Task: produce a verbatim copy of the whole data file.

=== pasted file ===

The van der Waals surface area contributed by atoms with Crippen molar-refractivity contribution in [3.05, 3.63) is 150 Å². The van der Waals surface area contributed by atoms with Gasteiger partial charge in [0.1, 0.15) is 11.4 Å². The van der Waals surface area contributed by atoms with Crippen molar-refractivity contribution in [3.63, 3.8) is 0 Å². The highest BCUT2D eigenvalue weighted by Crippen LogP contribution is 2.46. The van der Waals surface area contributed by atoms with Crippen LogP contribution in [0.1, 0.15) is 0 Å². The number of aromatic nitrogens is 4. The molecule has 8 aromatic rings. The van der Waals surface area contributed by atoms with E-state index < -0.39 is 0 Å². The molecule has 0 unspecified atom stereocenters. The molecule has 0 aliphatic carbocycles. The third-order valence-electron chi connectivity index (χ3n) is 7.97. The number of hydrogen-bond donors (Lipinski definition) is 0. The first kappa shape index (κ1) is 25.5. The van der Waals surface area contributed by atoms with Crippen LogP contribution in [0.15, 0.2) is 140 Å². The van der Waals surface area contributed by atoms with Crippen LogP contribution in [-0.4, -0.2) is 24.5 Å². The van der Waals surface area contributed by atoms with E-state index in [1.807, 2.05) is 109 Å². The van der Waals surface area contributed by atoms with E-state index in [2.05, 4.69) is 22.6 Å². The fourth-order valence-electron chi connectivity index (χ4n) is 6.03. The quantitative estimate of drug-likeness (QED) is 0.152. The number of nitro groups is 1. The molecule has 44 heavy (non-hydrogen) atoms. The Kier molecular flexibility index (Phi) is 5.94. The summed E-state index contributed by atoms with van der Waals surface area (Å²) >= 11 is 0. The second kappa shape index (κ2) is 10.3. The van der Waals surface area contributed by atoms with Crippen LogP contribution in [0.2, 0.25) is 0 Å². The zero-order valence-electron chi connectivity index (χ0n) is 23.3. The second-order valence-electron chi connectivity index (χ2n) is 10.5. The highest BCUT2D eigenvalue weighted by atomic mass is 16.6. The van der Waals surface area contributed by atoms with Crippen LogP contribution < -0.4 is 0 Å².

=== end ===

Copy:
The van der Waals surface area contributed by atoms with Crippen molar-refractivity contribution in [3.05, 3.63) is 150 Å². The van der Waals surface area contributed by atoms with Gasteiger partial charge in [0.1, 0.15) is 11.4 Å². The van der Waals surface area contributed by atoms with Crippen molar-refractivity contribution in [3.63, 3.8) is 0 Å². The highest BCUT2D eigenvalue weighted by Crippen LogP contribution is 2.46. The van der Waals surface area contributed by atoms with Crippen LogP contribution in [0.1, 0.15) is 0 Å². The number of aromatic nitrogens is 4. The molecule has 8 aromatic rings. The van der Waals surface area contributed by atoms with E-state index < -0.39 is 0 Å². The molecule has 0 unspecified atom stereocenters. The molecule has 0 aliphatic carbocycles. The third-order valence-electron chi connectivity index (χ3n) is 7.97. The number of hydrogen-bond donors (Lipinski definition) is 0. The first kappa shape index (κ1) is 25.5. The van der Waals surface area contributed by atoms with Crippen LogP contribution in [0.15, 0.2) is 140 Å². The van der Waals surface area contributed by atoms with Crippen LogP contribution in [-0.4, -0.2) is 24.5 Å². The van der Waals surface area contributed by atoms with E-state index in [1.807, 2.05) is 109 Å². The van der Waals surface area contributed by atoms with E-state index in [2.05, 4.69) is 22.6 Å². The fourth-order valence-electron chi connectivity index (χ4n) is 6.03. The quantitative estimate of drug-likeness (QED) is 0.152. The number of nitro groups is 1. The molecule has 44 heavy (non-hydrogen) atoms. The Kier molecular flexibility index (Phi) is 5.94. The summed E-state index contributed by atoms with van der Waals surface area (Å²) >= 11 is 0. The second kappa shape index (κ2) is 10.3. The van der Waals surface area contributed by atoms with Crippen LogP contribution in [0.2, 0.25) is 0 Å². The zero-order valence-electron chi connectivity index (χ0n) is 23.3. The second-order valence-electron chi connectivity index (χ2n) is 10.5. The highest BCUT2D eigenvalue weighted by atomic mass is 16.6. The van der Waals surface area contributed by atoms with Crippen LogP contribution < -0.4 is 0 Å².